He then found that he was floating upward through the building. The ceiling and floor failed to stop him. Almost at once he realized that he was moving through the air towards the north, and he seemed to know he was going to his old home several miles away. Passing through the walls of his father's house, he stood at the foot of the bed in which he saw his father reclining. His father's eyes were fixed upon him and he seemed to be surprised, but he did not seem to hear when McBride spoke to him. The knowledge came to McBride that his father was well, whereupon he found himself travelling back to his bedroom. He again saw his own body, still lying on the bed where he had left it. Re-entering his physical self, he was instantly alert, with no feeling of drowsiness. Throughout this excursion, McBride was aware of a presence, which he was unable to identify, but which he subsequently came to regard as a guide.

Upon recovering possession of his physical body, McBride got up, made a light, and wrote down the time and the account of what he had experienced. Two days later, on Christmas Day, 1935, he visited his father, who verified his experience by saying he had seen McBride, just as he had stood at the foot of the bed. The father, moreover, had written down the time of his vision, and it tallied with the time put down previously by the projectionist. Mrs. J. E. Wires and her son, Earl, of Shoals, Indiana, were also visiting the senior McBride at the time. On 25 February, 1938, they each signed the following statement: 'I can vouch that the above-described meeting and discussion did take place.'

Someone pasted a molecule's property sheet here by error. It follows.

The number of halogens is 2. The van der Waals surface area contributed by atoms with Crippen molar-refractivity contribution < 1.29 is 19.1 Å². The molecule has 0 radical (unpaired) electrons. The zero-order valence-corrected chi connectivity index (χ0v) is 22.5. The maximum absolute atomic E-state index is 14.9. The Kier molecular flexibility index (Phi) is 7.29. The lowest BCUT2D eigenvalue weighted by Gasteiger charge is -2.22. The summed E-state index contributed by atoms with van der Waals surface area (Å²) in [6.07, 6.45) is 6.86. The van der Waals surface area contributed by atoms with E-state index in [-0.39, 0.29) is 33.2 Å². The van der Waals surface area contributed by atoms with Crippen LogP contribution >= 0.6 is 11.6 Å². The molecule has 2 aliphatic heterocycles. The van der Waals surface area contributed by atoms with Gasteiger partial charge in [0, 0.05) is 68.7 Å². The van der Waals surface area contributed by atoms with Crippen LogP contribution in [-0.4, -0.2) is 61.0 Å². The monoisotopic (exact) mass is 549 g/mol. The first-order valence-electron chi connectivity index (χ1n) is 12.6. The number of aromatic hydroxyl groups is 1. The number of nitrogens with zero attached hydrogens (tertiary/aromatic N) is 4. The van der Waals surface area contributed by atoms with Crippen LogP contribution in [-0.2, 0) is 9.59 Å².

Do they prove Survival?

If we believe what Walter McBride has told us, the apparition which his father saw was actually the psychic body which McBride was occupying at that time, and from which he saw his father looking at him from the bed. Now suppose that we can quote a whole series of such cases, would that not mean that apparitions of the living can be the active, purposeful vehicles of conscious, living selves?